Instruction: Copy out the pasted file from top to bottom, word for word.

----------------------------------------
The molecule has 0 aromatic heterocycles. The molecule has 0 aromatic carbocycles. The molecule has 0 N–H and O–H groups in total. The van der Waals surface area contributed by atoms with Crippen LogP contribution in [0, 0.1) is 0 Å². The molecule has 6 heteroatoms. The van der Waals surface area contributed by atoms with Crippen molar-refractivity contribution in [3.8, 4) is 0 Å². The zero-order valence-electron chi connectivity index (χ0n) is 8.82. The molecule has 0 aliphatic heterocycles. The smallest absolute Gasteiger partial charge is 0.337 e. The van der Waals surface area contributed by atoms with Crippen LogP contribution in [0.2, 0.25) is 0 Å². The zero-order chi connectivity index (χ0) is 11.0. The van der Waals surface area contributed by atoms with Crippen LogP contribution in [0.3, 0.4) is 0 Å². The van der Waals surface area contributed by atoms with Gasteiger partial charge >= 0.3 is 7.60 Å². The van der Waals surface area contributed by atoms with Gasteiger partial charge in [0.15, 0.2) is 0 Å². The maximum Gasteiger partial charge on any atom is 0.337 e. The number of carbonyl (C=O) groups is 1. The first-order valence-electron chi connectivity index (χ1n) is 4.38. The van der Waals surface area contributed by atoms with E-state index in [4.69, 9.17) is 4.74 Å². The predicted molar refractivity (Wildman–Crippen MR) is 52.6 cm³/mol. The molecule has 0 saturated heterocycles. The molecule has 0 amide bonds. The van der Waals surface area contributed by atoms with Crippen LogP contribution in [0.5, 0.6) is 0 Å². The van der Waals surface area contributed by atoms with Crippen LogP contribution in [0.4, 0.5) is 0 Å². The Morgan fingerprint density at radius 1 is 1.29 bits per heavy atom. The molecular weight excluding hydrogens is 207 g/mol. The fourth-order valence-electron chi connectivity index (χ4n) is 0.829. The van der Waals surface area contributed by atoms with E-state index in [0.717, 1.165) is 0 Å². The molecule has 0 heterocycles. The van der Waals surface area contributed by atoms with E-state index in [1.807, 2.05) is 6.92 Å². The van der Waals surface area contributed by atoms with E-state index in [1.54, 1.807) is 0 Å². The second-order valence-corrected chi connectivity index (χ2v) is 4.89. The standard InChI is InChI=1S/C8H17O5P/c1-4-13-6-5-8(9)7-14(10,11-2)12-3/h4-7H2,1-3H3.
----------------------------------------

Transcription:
The molecule has 0 aromatic heterocycles. The molecule has 0 aromatic carbocycles. The molecule has 0 N–H and O–H groups in total. The van der Waals surface area contributed by atoms with Crippen LogP contribution in [0, 0.1) is 0 Å². The molecule has 6 heteroatoms. The van der Waals surface area contributed by atoms with Crippen molar-refractivity contribution in [3.8, 4) is 0 Å². The zero-order valence-electron chi connectivity index (χ0n) is 8.82. The molecule has 0 aliphatic heterocycles. The smallest absolute Gasteiger partial charge is 0.337 e. The van der Waals surface area contributed by atoms with Crippen LogP contribution in [0.2, 0.25) is 0 Å². The zero-order chi connectivity index (χ0) is 11.0. The van der Waals surface area contributed by atoms with Crippen LogP contribution in [0.3, 0.4) is 0 Å². The van der Waals surface area contributed by atoms with Gasteiger partial charge >= 0.3 is 7.60 Å². The van der Waals surface area contributed by atoms with Gasteiger partial charge in [0.15, 0.2) is 0 Å². The maximum Gasteiger partial charge on any atom is 0.337 e. The number of carbonyl (C=O) groups is 1. The first-order valence-electron chi connectivity index (χ1n) is 4.38. The van der Waals surface area contributed by atoms with E-state index in [4.69, 9.17) is 4.74 Å². The predicted molar refractivity (Wildman–Crippen MR) is 52.6 cm³/mol. The molecule has 0 saturated heterocycles. The molecule has 0 amide bonds. The van der Waals surface area contributed by atoms with Crippen LogP contribution in [0.5, 0.6) is 0 Å². The van der Waals surface area contributed by atoms with Crippen LogP contribution in [0.4, 0.5) is 0 Å². The Morgan fingerprint density at radius 1 is 1.29 bits per heavy atom. The molecular weight excluding hydrogens is 207 g/mol. The fourth-order valence-electron chi connectivity index (χ4n) is 0.829. The van der Waals surface area contributed by atoms with E-state index in [0.717, 1.165) is 0 Å². The molecule has 0 heterocycles. The van der Waals surface area contributed by atoms with E-state index in [1.807, 2.05) is 6.92 Å². The van der Waals surface area contributed by atoms with E-state index in [1.54, 1.807) is 0 Å². The second-order valence-corrected chi connectivity index (χ2v) is 4.89. The standard InChI is InChI=1S/C8H17O5P/c1-4-13-6-5-8(9)7-14(10,11-2)12-3/h4-7H2,1-3H3.